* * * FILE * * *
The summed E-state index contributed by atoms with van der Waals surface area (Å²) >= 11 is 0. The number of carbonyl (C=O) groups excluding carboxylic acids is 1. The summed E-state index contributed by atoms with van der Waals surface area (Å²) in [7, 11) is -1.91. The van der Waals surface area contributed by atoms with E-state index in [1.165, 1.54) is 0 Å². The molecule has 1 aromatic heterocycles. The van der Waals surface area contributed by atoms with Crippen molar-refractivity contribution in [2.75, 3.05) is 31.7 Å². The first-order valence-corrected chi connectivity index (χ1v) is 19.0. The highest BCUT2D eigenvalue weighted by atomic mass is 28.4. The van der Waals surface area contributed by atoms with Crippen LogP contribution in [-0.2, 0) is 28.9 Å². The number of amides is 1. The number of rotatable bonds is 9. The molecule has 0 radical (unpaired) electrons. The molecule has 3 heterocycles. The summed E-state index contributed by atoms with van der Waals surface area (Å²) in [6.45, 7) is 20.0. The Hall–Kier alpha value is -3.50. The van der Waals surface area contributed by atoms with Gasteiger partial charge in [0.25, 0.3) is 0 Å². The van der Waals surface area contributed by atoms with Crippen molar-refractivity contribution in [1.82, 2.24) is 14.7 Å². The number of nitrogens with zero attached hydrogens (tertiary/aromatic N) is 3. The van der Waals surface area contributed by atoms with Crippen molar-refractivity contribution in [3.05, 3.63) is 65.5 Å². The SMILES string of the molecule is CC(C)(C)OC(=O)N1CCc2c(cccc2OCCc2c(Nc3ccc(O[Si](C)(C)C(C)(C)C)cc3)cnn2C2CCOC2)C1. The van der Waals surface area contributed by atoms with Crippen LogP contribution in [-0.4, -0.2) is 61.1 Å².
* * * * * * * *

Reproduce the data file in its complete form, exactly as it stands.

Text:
The summed E-state index contributed by atoms with van der Waals surface area (Å²) >= 11 is 0. The number of carbonyl (C=O) groups excluding carboxylic acids is 1. The summed E-state index contributed by atoms with van der Waals surface area (Å²) in [7, 11) is -1.91. The van der Waals surface area contributed by atoms with E-state index in [1.165, 1.54) is 0 Å². The molecule has 1 aromatic heterocycles. The van der Waals surface area contributed by atoms with Crippen molar-refractivity contribution in [2.75, 3.05) is 31.7 Å². The first-order valence-corrected chi connectivity index (χ1v) is 19.0. The highest BCUT2D eigenvalue weighted by atomic mass is 28.4. The van der Waals surface area contributed by atoms with Crippen LogP contribution in [-0.2, 0) is 28.9 Å². The number of amides is 1. The number of rotatable bonds is 9. The molecule has 0 radical (unpaired) electrons. The molecule has 3 heterocycles. The summed E-state index contributed by atoms with van der Waals surface area (Å²) in [6.45, 7) is 20.0. The Hall–Kier alpha value is -3.50. The van der Waals surface area contributed by atoms with Gasteiger partial charge in [0.25, 0.3) is 0 Å². The van der Waals surface area contributed by atoms with Crippen molar-refractivity contribution in [1.82, 2.24) is 14.7 Å². The number of nitrogens with zero attached hydrogens (tertiary/aromatic N) is 3. The van der Waals surface area contributed by atoms with Crippen molar-refractivity contribution in [3.05, 3.63) is 65.5 Å². The SMILES string of the molecule is CC(C)(C)OC(=O)N1CCc2c(cccc2OCCc2c(Nc3ccc(O[Si](C)(C)C(C)(C)C)cc3)cnn2C2CCOC2)C1. The van der Waals surface area contributed by atoms with Crippen LogP contribution in [-0.4, -0.2) is 61.1 Å².